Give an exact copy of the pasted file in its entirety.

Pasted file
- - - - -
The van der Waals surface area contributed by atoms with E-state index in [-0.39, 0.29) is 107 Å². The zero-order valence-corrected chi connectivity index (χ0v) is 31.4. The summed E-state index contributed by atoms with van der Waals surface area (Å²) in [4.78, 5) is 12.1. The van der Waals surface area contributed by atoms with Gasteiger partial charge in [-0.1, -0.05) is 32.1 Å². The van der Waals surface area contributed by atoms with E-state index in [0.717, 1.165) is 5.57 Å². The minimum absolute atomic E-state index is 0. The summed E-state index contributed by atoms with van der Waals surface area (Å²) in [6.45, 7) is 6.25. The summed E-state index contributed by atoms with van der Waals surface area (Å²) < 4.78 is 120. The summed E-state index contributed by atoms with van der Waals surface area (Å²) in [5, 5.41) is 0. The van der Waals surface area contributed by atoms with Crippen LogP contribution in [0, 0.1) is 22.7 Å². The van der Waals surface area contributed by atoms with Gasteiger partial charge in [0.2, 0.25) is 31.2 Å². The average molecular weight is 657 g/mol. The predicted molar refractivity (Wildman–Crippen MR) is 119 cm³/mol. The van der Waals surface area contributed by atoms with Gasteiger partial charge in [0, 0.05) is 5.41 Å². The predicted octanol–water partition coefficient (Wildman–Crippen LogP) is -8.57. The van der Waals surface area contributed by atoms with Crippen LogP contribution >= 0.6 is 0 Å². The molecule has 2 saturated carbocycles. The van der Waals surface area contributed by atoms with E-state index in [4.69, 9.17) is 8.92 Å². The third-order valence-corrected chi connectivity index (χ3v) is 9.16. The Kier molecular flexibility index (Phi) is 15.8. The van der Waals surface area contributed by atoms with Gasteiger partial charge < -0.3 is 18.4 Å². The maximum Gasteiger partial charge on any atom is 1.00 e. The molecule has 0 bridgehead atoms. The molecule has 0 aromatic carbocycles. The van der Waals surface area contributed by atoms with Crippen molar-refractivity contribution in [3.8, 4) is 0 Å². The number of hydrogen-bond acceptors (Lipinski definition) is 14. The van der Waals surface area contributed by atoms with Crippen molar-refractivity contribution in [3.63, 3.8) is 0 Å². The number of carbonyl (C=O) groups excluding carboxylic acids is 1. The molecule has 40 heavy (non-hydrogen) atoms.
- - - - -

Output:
The van der Waals surface area contributed by atoms with E-state index in [-0.39, 0.29) is 107 Å². The zero-order valence-corrected chi connectivity index (χ0v) is 31.4. The summed E-state index contributed by atoms with van der Waals surface area (Å²) in [4.78, 5) is 12.1. The van der Waals surface area contributed by atoms with Gasteiger partial charge in [-0.1, -0.05) is 32.1 Å². The van der Waals surface area contributed by atoms with E-state index in [0.717, 1.165) is 5.57 Å². The minimum absolute atomic E-state index is 0. The summed E-state index contributed by atoms with van der Waals surface area (Å²) in [6.45, 7) is 6.25. The summed E-state index contributed by atoms with van der Waals surface area (Å²) < 4.78 is 120. The summed E-state index contributed by atoms with van der Waals surface area (Å²) in [5, 5.41) is 0. The van der Waals surface area contributed by atoms with Crippen LogP contribution in [0, 0.1) is 22.7 Å². The van der Waals surface area contributed by atoms with Gasteiger partial charge in [0.2, 0.25) is 31.2 Å². The average molecular weight is 657 g/mol. The predicted molar refractivity (Wildman–Crippen MR) is 119 cm³/mol. The van der Waals surface area contributed by atoms with Gasteiger partial charge in [0, 0.05) is 5.41 Å². The predicted octanol–water partition coefficient (Wildman–Crippen LogP) is -8.57. The van der Waals surface area contributed by atoms with Crippen LogP contribution >= 0.6 is 0 Å². The molecule has 2 saturated carbocycles. The van der Waals surface area contributed by atoms with E-state index in [4.69, 9.17) is 8.92 Å². The third-order valence-corrected chi connectivity index (χ3v) is 9.16. The Kier molecular flexibility index (Phi) is 15.8. The van der Waals surface area contributed by atoms with Gasteiger partial charge < -0.3 is 18.4 Å². The maximum Gasteiger partial charge on any atom is 1.00 e. The molecule has 0 bridgehead atoms. The molecule has 0 aromatic carbocycles. The van der Waals surface area contributed by atoms with Crippen molar-refractivity contribution in [3.8, 4) is 0 Å². The number of hydrogen-bond acceptors (Lipinski definition) is 14. The van der Waals surface area contributed by atoms with Crippen molar-refractivity contribution in [3.63, 3.8) is 0 Å². The number of carbonyl (C=O) groups excluding carboxylic acids is 1. The molecule has 40 heavy (non-hydrogen) atoms.